Sunday, February 09, 2014
AMHERST — Are the Winter Olympics, with its opening ceremonies Friday in the Black Sea resort town of Sochi, mainly a spectacle of overspending and corruption or a sign of an emerging new Russia that is reshaping its role as a global leader?
The answer, say local scholars, is a bit of both — though most were skeptical about whether the first Olympics held in Russia since the breakup of the Soviet Union will end up being a public relations boost for the country.
Sergey Glebov, a native of Siberia who teaches Russian history at both Smith and Amherst colleges, points to the record-breaking $51 billion cost of Olympic Park and other facilities in Sochi as evidence of extravagance and waste.
For example, he pointed out that a 30-mile road built to connect the city’s airport with Olympic skiing venues cost $10 billion, “which is more than the cost of all of the infrastructure in the Vancouver Games” in 2010.
In addition to outsized price tags for Olympic venues, Glebov cited media reports about kickbacks, bribes and construction contracts going to associates of Russian President Vladimir Putin.
“It’s becoming increasingly clear that the games have become a tool for well-connected parts of Putin’s circle,” said Glebov, who lives in Amherst. “Only 3.5 percent of that $51 billion investment has come from private sources. The rest is from the state. This is being done at the expense of Russian taxpayers.”
Andrew Zimbalist, a professor of economics at Smith College since 1975, agrees there is a gap between Putin’s vision of the Games and the reality of how ordinary Russians will benefit from their country’s role as host of the competition.
“It’s unclear whether there will be any return on the investment,” said Zimbalist, a Northampton resident who is an expert on sports economics. “The fact of the matter is that the Winter Olympics only generates about $3 billion and most of that goes back to the International Olympic Committee.”
In Zimbalist’s view, the key issue surrounding the 22nd Winter Olympics is security. He noted that Sochi is located near the disputed territory of Abkhazia and the Chechen Republic, both of which are home to Islamic insurgencies.
While Russian security forces have cracked down on suspected militants in recent months, the head of the U.S. National Counterterrorism Center cited specific concerns earlier this week about whether Islamic fundamentalists or other groups would launch attacks during the Olympics Games.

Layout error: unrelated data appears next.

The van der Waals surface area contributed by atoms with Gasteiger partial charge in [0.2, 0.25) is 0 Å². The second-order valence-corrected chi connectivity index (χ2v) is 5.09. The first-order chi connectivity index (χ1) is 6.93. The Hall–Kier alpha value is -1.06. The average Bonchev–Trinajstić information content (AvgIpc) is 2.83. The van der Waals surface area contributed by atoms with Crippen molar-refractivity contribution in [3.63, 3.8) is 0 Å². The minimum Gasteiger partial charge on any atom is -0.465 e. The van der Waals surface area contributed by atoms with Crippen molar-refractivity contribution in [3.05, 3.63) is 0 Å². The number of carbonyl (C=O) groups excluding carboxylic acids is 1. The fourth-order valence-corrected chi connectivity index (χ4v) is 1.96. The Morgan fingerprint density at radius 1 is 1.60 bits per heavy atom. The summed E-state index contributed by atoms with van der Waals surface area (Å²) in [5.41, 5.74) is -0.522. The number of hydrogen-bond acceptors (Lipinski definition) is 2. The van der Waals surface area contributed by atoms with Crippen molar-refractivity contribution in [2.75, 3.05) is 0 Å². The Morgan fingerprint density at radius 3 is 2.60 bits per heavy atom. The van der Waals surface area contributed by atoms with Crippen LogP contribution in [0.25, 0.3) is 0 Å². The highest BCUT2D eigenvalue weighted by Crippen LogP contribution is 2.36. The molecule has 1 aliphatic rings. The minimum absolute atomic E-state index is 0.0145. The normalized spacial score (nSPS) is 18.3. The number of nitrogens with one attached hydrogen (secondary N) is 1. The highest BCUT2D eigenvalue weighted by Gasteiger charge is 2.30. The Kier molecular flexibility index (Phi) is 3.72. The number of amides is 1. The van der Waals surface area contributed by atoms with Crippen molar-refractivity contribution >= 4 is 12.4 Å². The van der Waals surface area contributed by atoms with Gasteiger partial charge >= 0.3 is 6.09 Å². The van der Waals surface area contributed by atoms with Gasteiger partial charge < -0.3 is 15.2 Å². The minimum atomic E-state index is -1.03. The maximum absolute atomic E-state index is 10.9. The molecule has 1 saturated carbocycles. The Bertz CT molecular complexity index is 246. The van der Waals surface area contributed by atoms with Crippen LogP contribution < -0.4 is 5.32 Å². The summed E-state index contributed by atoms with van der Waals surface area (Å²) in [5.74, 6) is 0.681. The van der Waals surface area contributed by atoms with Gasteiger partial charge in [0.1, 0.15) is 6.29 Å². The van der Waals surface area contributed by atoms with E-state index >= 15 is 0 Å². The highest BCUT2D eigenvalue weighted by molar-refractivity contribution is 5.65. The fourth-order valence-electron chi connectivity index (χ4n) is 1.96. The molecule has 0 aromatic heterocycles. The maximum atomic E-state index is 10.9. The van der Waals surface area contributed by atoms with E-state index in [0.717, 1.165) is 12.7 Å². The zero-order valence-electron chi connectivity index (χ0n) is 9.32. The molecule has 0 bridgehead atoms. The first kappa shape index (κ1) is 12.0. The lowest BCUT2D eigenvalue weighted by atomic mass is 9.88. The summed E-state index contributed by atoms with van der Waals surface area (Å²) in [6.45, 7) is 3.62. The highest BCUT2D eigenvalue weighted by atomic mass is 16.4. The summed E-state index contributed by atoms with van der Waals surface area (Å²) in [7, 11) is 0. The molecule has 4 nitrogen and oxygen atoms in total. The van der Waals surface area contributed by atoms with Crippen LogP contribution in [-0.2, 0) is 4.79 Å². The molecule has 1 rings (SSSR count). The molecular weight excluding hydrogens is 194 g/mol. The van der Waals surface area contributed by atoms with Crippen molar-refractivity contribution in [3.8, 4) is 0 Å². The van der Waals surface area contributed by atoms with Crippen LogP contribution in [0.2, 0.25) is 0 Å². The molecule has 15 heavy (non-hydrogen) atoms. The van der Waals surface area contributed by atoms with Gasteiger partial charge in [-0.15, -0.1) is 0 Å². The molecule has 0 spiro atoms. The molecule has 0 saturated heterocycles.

“For me, the biggest question mark about the games has to do with security,” Zimbalist said. “Russia is already a very difficult country to travel in. Now, overlaid on top of that are these security checks. I think one of the things we’re going to see at these Olympics is empty stands.”
Richard Wolff, professor emeritus of economics at the University of Massachusetts Amherst, acknowledges that Russia faces challenges in hosting the Olympics. But he believes the “endless negativity” in the media’s focus on issues such as security and shoddy hotel construction reflect outdated Cold War attitudes.
“A gap opens up between the reality of the games and the aspect that has captured the imagination of journalists,” said Wolff, who retired from UMass in 2008 and now teaches at The New School in New York City. “To read the reports about this in the New York Times is to read a newspaper that doesn’t seem to have grasped that the Cold War is over.”
Instead, Wolff sees the Olympics through the lens of Russia’s membership in a group of nations known as BRICS — Brazil, Russia, India, China and South Africa — whose economic and global influence is thought to be rapidly growing.
“We are in the middle of a huge global realignment in which the position of the U.S. is shrinking relative to what it once was and the BRICS are gaining more and more of the limelight,” Wolff said.
Hosting the Olympics offers Russia “a priceless public relations opportunity to show they have arrived,” Wolff said. “This proud athletic spectacle is important for them in defining their new place.”
When asked how a Russian law banning dissemination of “gay propaganda” affects that public relations effort, Wolff concedes it has hurt the country’s image.
World leaders, including President Barack Obama, have condemned the rule, and the U.S. is sending two openly gay athletes to be part of Friday’s opening ceremonies — Olympic ice hockey medallist Caitlin Cahow and figure skater Brian Boitano.
While he considers the Russian law “grotesque,” Wolff said it should not overshadow people’s view of the Games. “It would be easy to pick up on an anti-gay organization in the U.S. and play on that in the media,” he said. “It’s a question of balance.”
Glebov, who was part of a panel discussion last week at Brandeis University in Waltham about the rise of xenophobia in Russia, said the new law "has no connection as such with the Games" but is a reflection of attitudes in society.
He added that Russian elites experienced "a little bit of a psychological shock" at worldwide reactions to the law, feeling "it's very unjust that the West engages in anti-Russian rhetoric."
What does Russia hosting the Olympics mean for its relationship with the U.S.?
Zimbalist was pessimistic that ties between the two countries, which have been strained in recent years, will improve as a result of the Winter Games.
“The fact that Obama is not going doesn’t help,” Zimbalist said. “The ideal of the Olympic movement, bringing people together, that’s not happening here.”